ST. PAUL, Minn. (AP) — Minnesota schools are receiving catch-up payments from the state, which had been partially delaying allowances to ease prior budget shortfalls.
A memo from the Minnesota Management and Budget agency said schools were back on their regular payment schedules as of Tuesday. To account for the past delays, most school districts will see bigger aid checks between now and next June.
For several years, a portion of checks to public schools had been delayed as part of an accounting maneuver to help the state balance its books, as the constitution requires. At the low point, schools were receiving as little as 60 percent of their promised aid on time.
The payback results from a surplus at the end of the fiscal year that ended on June 30. A law passed last spring required the state to make settling up with schools a priority.
The amount each school district gets depends largely on the number of students and how many children have special needs. For instance, the St. Paul School District will have an extra $4 million in its Oct. 15 check while the tiny Milroy district will get $4,812 more. But the larger school districts also saw the most money withheld during the lean times.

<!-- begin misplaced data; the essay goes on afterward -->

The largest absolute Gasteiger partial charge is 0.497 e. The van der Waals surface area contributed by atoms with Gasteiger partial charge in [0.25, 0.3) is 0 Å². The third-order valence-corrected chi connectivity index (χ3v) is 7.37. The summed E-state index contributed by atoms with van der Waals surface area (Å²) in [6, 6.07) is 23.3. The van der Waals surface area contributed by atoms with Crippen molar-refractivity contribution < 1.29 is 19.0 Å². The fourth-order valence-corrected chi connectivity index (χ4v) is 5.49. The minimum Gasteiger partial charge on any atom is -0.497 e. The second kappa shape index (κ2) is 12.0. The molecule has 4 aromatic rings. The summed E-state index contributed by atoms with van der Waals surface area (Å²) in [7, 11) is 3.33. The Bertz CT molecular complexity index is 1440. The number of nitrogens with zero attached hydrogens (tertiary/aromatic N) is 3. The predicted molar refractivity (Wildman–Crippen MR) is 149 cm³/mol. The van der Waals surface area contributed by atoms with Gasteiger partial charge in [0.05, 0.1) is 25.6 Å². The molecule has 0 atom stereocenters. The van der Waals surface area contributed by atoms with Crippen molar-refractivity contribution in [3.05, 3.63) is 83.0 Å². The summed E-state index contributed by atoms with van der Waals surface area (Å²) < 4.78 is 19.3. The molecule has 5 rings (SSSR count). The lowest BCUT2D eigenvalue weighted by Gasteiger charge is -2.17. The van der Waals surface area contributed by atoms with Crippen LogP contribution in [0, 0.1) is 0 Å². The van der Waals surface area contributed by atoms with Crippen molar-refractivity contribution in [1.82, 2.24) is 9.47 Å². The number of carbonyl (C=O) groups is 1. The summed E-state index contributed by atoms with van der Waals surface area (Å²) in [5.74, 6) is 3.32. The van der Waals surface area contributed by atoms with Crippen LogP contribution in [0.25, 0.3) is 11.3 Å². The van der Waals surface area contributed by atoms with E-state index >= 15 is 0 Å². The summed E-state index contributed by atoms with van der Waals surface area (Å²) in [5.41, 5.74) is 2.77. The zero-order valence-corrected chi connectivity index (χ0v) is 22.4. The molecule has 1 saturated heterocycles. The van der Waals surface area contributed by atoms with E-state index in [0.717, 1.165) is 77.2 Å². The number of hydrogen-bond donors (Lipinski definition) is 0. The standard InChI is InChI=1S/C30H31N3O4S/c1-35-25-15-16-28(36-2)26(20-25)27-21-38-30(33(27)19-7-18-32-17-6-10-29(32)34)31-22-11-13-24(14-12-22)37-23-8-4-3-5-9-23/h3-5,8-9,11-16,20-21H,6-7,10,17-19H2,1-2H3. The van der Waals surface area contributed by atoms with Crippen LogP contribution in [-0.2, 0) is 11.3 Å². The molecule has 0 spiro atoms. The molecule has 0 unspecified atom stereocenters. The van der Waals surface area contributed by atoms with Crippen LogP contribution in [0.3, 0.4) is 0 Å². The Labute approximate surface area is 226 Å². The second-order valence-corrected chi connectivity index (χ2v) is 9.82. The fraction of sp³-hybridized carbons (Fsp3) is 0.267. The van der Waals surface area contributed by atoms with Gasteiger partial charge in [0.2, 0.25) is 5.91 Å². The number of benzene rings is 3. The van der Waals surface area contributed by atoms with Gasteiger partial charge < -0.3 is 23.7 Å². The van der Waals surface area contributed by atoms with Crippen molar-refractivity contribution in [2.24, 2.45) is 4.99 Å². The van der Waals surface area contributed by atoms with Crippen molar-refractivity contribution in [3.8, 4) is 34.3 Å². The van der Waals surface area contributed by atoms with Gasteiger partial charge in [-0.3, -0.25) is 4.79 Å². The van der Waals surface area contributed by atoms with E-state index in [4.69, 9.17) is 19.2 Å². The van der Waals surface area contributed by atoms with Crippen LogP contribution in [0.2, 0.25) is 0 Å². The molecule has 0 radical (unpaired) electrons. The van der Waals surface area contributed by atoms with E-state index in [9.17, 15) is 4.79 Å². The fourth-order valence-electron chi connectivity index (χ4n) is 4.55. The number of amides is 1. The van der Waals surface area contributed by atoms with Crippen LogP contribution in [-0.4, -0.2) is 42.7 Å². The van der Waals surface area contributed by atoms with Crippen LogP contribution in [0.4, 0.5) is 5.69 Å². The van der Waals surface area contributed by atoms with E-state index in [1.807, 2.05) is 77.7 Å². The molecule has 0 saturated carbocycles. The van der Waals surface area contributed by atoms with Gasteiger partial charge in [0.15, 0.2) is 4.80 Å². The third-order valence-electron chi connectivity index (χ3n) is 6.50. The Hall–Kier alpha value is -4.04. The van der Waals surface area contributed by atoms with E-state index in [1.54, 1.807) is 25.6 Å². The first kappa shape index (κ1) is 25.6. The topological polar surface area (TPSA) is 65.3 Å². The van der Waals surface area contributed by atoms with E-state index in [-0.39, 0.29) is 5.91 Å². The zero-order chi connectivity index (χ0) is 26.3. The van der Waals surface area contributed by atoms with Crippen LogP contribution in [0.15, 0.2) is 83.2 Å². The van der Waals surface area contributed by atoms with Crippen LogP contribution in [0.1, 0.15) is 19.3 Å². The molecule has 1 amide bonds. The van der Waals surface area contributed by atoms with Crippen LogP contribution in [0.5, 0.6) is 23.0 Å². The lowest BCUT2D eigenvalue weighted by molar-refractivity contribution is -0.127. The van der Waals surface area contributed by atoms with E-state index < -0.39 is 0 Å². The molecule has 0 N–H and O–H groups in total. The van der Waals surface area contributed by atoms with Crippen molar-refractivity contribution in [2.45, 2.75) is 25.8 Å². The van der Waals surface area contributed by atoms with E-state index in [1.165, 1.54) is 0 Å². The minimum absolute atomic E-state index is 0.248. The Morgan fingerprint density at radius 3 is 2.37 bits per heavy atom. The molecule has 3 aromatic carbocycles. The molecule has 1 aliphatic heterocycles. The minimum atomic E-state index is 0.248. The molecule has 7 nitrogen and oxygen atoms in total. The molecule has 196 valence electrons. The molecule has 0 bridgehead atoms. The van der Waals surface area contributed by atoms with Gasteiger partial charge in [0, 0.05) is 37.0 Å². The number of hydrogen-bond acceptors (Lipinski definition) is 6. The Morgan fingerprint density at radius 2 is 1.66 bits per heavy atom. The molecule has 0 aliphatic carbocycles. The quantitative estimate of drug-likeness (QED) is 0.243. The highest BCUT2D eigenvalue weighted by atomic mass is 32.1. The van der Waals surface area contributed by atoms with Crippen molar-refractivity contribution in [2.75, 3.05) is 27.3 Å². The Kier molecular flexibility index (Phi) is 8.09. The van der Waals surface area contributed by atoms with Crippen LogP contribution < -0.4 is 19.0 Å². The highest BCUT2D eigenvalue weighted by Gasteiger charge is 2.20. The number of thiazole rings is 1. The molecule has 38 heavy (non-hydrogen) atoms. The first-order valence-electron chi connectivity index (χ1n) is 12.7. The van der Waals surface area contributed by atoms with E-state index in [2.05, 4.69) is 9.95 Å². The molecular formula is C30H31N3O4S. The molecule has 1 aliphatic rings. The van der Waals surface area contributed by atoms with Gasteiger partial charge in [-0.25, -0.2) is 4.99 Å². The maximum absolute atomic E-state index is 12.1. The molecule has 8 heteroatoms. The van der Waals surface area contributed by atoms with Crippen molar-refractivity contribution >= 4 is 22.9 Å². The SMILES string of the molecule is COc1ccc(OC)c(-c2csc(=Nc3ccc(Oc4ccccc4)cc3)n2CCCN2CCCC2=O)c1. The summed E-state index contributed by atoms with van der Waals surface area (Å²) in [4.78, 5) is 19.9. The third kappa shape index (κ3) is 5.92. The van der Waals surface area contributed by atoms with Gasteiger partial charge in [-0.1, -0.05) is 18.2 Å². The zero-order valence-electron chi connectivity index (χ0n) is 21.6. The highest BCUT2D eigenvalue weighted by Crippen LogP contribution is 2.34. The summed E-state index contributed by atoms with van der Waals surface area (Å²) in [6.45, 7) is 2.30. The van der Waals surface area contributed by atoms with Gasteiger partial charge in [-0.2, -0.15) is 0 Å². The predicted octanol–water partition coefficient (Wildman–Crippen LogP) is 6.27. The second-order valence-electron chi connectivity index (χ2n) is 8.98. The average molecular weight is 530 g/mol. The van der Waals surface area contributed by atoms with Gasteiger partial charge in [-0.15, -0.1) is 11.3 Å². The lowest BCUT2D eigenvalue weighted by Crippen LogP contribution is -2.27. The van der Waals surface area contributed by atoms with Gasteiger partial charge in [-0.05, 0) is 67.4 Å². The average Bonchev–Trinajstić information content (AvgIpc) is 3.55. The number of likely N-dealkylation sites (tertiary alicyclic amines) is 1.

All told, $45 million in catch-up payments will go out this week and many times that in installments will be made by June 30.
The state still has $225 million in IOUs to schools based on how property tax payments are accounted for. The next chance for the state to erase that debt comes after an economic forecast is released in November; any surplus dollars reflected in that report will be earmarked for schools.
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